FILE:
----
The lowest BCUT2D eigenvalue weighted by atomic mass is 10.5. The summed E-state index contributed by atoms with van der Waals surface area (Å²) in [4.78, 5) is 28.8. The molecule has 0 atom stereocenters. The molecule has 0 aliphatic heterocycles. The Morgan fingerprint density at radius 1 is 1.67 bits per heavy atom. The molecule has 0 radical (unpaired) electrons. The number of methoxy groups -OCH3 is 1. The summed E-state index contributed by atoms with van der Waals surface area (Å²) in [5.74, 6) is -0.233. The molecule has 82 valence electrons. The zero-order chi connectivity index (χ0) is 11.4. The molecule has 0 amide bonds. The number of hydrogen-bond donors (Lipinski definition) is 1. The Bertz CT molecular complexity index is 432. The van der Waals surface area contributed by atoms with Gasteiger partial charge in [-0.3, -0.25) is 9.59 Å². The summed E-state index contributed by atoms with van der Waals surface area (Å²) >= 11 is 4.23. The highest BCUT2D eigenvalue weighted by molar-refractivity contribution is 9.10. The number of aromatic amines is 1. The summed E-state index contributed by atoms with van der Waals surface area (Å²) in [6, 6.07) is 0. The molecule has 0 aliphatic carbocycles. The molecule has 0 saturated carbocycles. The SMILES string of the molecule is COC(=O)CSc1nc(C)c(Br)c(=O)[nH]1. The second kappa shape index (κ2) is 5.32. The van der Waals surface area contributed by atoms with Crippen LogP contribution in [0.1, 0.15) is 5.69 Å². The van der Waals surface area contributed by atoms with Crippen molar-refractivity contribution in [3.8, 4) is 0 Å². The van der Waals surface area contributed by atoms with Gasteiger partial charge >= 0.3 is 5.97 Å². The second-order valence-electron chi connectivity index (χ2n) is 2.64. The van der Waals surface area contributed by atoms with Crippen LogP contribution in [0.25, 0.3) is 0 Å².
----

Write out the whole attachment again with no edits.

The lowest BCUT2D eigenvalue weighted by atomic mass is 10.5. The summed E-state index contributed by atoms with van der Waals surface area (Å²) in [4.78, 5) is 28.8. The molecule has 0 atom stereocenters. The molecule has 0 aliphatic heterocycles. The Morgan fingerprint density at radius 1 is 1.67 bits per heavy atom. The molecule has 0 radical (unpaired) electrons. The number of methoxy groups -OCH3 is 1. The summed E-state index contributed by atoms with van der Waals surface area (Å²) in [5.74, 6) is -0.233. The molecule has 82 valence electrons. The zero-order chi connectivity index (χ0) is 11.4. The molecule has 0 amide bonds. The number of hydrogen-bond donors (Lipinski definition) is 1. The Bertz CT molecular complexity index is 432. The van der Waals surface area contributed by atoms with Gasteiger partial charge in [-0.3, -0.25) is 9.59 Å². The summed E-state index contributed by atoms with van der Waals surface area (Å²) >= 11 is 4.23. The highest BCUT2D eigenvalue weighted by molar-refractivity contribution is 9.10. The number of aromatic amines is 1. The summed E-state index contributed by atoms with van der Waals surface area (Å²) in [6, 6.07) is 0. The molecule has 0 aliphatic carbocycles. The molecule has 0 saturated carbocycles. The SMILES string of the molecule is COC(=O)CSc1nc(C)c(Br)c(=O)[nH]1. The second kappa shape index (κ2) is 5.32. The van der Waals surface area contributed by atoms with Crippen LogP contribution in [0.1, 0.15) is 5.69 Å². The van der Waals surface area contributed by atoms with Crippen molar-refractivity contribution in [3.8, 4) is 0 Å². The van der Waals surface area contributed by atoms with Gasteiger partial charge >= 0.3 is 5.97 Å². The second-order valence-electron chi connectivity index (χ2n) is 2.64. The van der Waals surface area contributed by atoms with Crippen LogP contribution in [0.25, 0.3) is 0 Å².